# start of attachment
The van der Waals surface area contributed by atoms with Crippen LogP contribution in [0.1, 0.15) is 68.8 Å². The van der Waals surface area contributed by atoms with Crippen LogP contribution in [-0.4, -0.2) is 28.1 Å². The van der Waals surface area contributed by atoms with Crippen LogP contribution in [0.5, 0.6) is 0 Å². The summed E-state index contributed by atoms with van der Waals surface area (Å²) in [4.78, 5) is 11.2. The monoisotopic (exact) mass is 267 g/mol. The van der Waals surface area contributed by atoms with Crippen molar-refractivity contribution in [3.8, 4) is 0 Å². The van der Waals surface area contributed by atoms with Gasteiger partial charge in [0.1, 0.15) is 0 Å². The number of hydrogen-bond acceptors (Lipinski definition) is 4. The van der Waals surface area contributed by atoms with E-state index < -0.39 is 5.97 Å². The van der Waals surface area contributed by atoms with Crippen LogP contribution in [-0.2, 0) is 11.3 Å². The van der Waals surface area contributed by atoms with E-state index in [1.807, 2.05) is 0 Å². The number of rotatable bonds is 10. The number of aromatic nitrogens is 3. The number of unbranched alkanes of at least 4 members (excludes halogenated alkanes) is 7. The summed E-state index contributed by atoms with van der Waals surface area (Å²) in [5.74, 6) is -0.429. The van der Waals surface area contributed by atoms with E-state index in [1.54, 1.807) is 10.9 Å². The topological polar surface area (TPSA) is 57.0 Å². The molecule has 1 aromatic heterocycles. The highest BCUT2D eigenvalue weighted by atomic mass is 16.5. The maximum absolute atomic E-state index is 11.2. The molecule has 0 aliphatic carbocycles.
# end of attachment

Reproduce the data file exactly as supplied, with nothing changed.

The van der Waals surface area contributed by atoms with Crippen LogP contribution in [0.1, 0.15) is 68.8 Å². The van der Waals surface area contributed by atoms with Crippen LogP contribution in [-0.4, -0.2) is 28.1 Å². The van der Waals surface area contributed by atoms with Crippen LogP contribution in [0.5, 0.6) is 0 Å². The summed E-state index contributed by atoms with van der Waals surface area (Å²) in [4.78, 5) is 11.2. The monoisotopic (exact) mass is 267 g/mol. The van der Waals surface area contributed by atoms with Crippen molar-refractivity contribution in [3.8, 4) is 0 Å². The van der Waals surface area contributed by atoms with Gasteiger partial charge in [0.1, 0.15) is 0 Å². The number of hydrogen-bond acceptors (Lipinski definition) is 4. The van der Waals surface area contributed by atoms with E-state index < -0.39 is 5.97 Å². The van der Waals surface area contributed by atoms with Crippen LogP contribution in [-0.2, 0) is 11.3 Å². The van der Waals surface area contributed by atoms with E-state index in [1.807, 2.05) is 0 Å². The number of rotatable bonds is 10. The number of aromatic nitrogens is 3. The number of unbranched alkanes of at least 4 members (excludes halogenated alkanes) is 7. The summed E-state index contributed by atoms with van der Waals surface area (Å²) in [5.74, 6) is -0.429. The van der Waals surface area contributed by atoms with E-state index in [1.54, 1.807) is 10.9 Å². The topological polar surface area (TPSA) is 57.0 Å². The molecule has 1 aromatic heterocycles. The highest BCUT2D eigenvalue weighted by atomic mass is 16.5. The maximum absolute atomic E-state index is 11.2. The molecule has 0 aliphatic carbocycles.